The Surprising Stats Behind New Year’s Resolutions
You make a New Year’s resolution with the best of intentions and promise yourself everything will be different this year…but just how likely are you to keep your resolution?
We surveyed 400 people aged 18-55+ in the US and UK to see how they’re doing sticking to their 2017 goals. How do you compare? Read on to find out whether you’re better than the rest or you’re just not trying hard enough.
What’s The Most Popular New Year’s Resolution?
It might feel like the whole world has turned into non-alcohol drinking yawn fests but in reality, only 2% of those surveyed chose to stop drinking as their New Year’s Resolution.
The reasons people gave for why they set a resolution in the first place are also interesting:
How Long Do People Actually Keep Their Resolutions For?
If you’ve haven’t given up your New Year’s resolution already, you’re in good company.
76% of all female respondents are still sticking to their New Year’s resolution and 63% of males are doing the same.
Here’s how long people have managed to last:
The Facts: An Overview
31% of all people didn’t even bother setting a New Year’s Resolution.
It’s the older folks who appear to be over the idea of attempting to improve their lives. Only 51% of over 55s made a resolution this year, compared to 87% of 18-24-year-old’s.
People in the UK also don’t seem to let their own previous failures stop them from trying again either.
93% of British respondents aged 25-34 made a resolution for 2017, despite the fact that only 55% of them managed to keep last year’s resolution.
How people keep on top of their New Year goals also varies from the USA to the UK. In America 58% of 25-34-year-olds use an app to track their progress but in the UK that figure is only 39%.
Young, Dumb And Full Of Excuses?
Americans are known around the world for their can-do attitude but apparently that doesn’t extend to the youth of today though. Only 15% of US 18-24 year-olds made a New Year’s resolution. Across the pond in the UK, 30% of 18-24 year-olds did the same thing.
Sorry USA, you can’t argue with facts…even if your President does sometimes.
In fact it’s the 25-34 year-olds leading the pack in America. 91% of 25-34 year-old’s normally make a resolution and only 36% of over 55s do.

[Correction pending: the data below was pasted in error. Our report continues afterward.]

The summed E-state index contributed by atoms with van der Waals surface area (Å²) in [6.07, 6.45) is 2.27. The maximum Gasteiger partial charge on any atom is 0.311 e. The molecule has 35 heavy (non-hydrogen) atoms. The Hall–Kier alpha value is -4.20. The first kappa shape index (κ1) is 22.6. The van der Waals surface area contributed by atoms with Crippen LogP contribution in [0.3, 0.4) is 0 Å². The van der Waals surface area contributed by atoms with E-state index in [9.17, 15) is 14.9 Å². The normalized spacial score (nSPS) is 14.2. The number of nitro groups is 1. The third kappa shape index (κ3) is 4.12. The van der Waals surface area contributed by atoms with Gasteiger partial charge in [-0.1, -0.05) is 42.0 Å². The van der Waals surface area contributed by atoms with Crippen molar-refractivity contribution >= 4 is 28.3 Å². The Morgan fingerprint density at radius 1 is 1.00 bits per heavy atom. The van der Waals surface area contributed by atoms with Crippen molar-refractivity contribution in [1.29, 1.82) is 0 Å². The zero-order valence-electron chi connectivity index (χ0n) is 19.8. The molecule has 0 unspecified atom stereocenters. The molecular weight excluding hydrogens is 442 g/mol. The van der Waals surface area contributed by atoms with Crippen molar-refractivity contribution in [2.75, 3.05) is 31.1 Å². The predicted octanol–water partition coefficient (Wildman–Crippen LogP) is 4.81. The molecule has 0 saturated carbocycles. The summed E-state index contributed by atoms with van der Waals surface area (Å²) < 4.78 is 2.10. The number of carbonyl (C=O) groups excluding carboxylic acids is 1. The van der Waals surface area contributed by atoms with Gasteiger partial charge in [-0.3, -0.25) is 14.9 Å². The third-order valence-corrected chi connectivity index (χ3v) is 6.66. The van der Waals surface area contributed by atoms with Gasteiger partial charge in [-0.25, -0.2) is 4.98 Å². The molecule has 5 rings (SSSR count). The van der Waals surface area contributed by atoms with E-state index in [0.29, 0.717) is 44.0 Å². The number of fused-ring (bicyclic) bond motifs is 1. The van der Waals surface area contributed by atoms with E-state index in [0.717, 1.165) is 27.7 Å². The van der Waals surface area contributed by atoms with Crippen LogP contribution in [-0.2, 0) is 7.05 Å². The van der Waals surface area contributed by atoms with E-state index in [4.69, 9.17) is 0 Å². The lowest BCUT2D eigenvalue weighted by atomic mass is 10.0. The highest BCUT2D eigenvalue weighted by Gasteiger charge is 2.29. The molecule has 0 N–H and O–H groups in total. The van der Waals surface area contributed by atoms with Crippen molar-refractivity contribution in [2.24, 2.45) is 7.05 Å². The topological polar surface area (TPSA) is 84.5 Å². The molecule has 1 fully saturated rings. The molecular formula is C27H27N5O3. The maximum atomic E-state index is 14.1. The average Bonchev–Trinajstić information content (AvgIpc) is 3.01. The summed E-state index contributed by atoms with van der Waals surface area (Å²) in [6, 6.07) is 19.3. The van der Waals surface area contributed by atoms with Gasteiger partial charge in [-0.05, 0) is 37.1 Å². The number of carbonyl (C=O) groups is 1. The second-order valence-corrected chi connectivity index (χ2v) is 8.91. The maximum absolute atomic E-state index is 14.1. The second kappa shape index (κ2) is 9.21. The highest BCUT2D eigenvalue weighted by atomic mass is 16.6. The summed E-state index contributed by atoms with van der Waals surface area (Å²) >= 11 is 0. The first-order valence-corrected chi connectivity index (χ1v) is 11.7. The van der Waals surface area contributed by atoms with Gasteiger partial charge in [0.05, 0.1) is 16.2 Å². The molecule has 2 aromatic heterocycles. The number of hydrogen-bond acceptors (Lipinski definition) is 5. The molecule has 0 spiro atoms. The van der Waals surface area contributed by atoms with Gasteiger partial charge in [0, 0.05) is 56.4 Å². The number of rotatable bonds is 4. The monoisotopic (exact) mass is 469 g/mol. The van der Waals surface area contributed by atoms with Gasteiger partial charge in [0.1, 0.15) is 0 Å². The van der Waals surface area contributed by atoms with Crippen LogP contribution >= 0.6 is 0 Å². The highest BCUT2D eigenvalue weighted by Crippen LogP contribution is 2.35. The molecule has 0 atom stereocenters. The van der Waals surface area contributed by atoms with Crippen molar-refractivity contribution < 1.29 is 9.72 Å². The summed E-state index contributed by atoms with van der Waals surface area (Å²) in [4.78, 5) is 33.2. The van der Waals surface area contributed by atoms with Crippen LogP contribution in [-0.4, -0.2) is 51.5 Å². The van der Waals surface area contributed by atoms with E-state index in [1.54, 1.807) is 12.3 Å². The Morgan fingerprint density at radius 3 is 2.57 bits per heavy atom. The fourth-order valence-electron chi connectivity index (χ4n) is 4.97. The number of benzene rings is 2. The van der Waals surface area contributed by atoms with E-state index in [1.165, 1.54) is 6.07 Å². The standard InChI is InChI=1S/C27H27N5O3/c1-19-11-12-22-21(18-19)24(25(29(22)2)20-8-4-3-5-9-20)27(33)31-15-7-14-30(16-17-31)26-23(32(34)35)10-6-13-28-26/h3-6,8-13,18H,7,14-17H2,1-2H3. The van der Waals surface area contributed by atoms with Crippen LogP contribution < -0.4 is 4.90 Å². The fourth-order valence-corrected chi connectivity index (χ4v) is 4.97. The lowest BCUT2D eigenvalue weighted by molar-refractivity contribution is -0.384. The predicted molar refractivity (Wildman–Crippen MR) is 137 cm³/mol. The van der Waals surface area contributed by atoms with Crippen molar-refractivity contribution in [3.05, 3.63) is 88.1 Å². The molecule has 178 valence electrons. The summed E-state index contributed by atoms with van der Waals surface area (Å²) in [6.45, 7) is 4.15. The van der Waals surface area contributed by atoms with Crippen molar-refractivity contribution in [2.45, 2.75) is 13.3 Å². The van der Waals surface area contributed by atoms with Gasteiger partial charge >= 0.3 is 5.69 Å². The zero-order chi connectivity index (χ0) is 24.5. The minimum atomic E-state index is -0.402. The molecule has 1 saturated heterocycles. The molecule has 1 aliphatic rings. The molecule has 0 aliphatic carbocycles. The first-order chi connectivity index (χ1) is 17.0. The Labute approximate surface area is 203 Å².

There definitely seems to be a link between your age and how likely you are to keep your resolution too. Our survey found that 93% of people aged 45-54 are still committed to their New Year’s resolution but amongst 25-34 year-olds, that drops to just 47%.
The stereotype goes that men hate commitment but our survey shows that’s completely false. Well, they don’t mind committing to themselves, at least. 70% of US males made a resolution that they kept for years, while only 47% of females did this.
Another interesting stat shows that despite the fact that dieting is generally considered to be more of a female than a man thing, the difference between the sexes when it comes to eating healthily is actually tiny.
19% of men vs 23% females said their main New Year’s resolution was to eat more healthily.
Men and women also seem to be under equal pressure to look good too. 25% of men pledged to exercise more in 2017, while 29% of women are aiming for the same goal.
US vs UK
In America and in Great Britain, millennials get a tough ride from the older generation for being lazy and self-entitled. Is that just a load of lies made up by people who can feel the clutches of death tightening around their wrinkly necks? Nope.
The facts are that only 47% of US 25-34-year-olds are still going with their resolution’s. The millennial generation isn’t a complete lost cause though. They’re holding their own in the UK, where 73% of 25-34-year-olds are still going strong with their resolutions.
When it comes to keeping a close eye on their bank balance, women were twice as likely as men to pick saving money as their main resolution.
How old you are also affects whether you’re even remotely concerned with building up a nice nest egg. Only 8% of 35-44-year-old’s chose saving money for a resolution but 21% of the 45-54 age group said the same thing.